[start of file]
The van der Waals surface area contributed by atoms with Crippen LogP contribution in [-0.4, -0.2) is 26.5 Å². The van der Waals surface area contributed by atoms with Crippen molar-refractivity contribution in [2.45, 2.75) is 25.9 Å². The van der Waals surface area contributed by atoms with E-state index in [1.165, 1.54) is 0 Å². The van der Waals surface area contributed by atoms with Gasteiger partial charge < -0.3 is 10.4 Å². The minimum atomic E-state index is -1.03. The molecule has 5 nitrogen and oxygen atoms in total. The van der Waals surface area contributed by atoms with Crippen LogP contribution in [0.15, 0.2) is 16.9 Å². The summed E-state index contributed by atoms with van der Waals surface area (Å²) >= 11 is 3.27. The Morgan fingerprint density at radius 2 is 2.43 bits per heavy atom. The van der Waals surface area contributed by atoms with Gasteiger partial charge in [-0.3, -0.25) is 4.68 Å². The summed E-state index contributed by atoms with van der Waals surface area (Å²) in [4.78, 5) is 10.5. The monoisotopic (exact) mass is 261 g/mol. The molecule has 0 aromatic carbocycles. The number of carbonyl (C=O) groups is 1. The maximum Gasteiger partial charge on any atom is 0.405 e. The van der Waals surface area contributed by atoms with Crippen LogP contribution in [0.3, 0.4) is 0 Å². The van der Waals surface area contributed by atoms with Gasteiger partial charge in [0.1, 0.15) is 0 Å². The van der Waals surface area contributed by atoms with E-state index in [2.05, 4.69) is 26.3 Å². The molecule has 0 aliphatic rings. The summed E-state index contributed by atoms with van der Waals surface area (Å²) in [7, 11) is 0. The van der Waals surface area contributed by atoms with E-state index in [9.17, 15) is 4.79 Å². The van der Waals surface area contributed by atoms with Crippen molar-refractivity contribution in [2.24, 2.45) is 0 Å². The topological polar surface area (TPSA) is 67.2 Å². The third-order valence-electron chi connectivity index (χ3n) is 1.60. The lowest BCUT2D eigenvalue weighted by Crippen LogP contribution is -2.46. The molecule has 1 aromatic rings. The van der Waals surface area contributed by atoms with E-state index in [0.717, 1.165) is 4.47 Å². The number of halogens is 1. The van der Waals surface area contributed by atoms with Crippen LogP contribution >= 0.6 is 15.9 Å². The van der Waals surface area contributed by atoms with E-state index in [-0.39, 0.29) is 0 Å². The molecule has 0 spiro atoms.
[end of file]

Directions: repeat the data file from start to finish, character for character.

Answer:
The van der Waals surface area contributed by atoms with Crippen LogP contribution in [-0.4, -0.2) is 26.5 Å². The van der Waals surface area contributed by atoms with Crippen molar-refractivity contribution in [2.45, 2.75) is 25.9 Å². The van der Waals surface area contributed by atoms with E-state index in [1.165, 1.54) is 0 Å². The van der Waals surface area contributed by atoms with Gasteiger partial charge < -0.3 is 10.4 Å². The minimum atomic E-state index is -1.03. The molecule has 5 nitrogen and oxygen atoms in total. The van der Waals surface area contributed by atoms with Crippen LogP contribution in [0.15, 0.2) is 16.9 Å². The summed E-state index contributed by atoms with van der Waals surface area (Å²) >= 11 is 3.27. The Morgan fingerprint density at radius 2 is 2.43 bits per heavy atom. The van der Waals surface area contributed by atoms with Gasteiger partial charge in [-0.3, -0.25) is 4.68 Å². The summed E-state index contributed by atoms with van der Waals surface area (Å²) in [4.78, 5) is 10.5. The monoisotopic (exact) mass is 261 g/mol. The molecule has 0 aromatic carbocycles. The number of carbonyl (C=O) groups is 1. The maximum Gasteiger partial charge on any atom is 0.405 e. The van der Waals surface area contributed by atoms with Crippen LogP contribution in [0.3, 0.4) is 0 Å². The van der Waals surface area contributed by atoms with Gasteiger partial charge in [0.1, 0.15) is 0 Å². The van der Waals surface area contributed by atoms with E-state index in [2.05, 4.69) is 26.3 Å². The molecule has 0 aliphatic rings. The summed E-state index contributed by atoms with van der Waals surface area (Å²) in [7, 11) is 0. The van der Waals surface area contributed by atoms with E-state index in [9.17, 15) is 4.79 Å². The van der Waals surface area contributed by atoms with Crippen molar-refractivity contribution in [2.24, 2.45) is 0 Å². The topological polar surface area (TPSA) is 67.2 Å². The third-order valence-electron chi connectivity index (χ3n) is 1.60. The lowest BCUT2D eigenvalue weighted by Crippen LogP contribution is -2.46. The molecule has 1 aromatic rings. The van der Waals surface area contributed by atoms with E-state index in [0.717, 1.165) is 4.47 Å². The number of halogens is 1. The van der Waals surface area contributed by atoms with Crippen LogP contribution >= 0.6 is 15.9 Å². The van der Waals surface area contributed by atoms with E-state index in [-0.39, 0.29) is 0 Å². The molecule has 0 spiro atoms.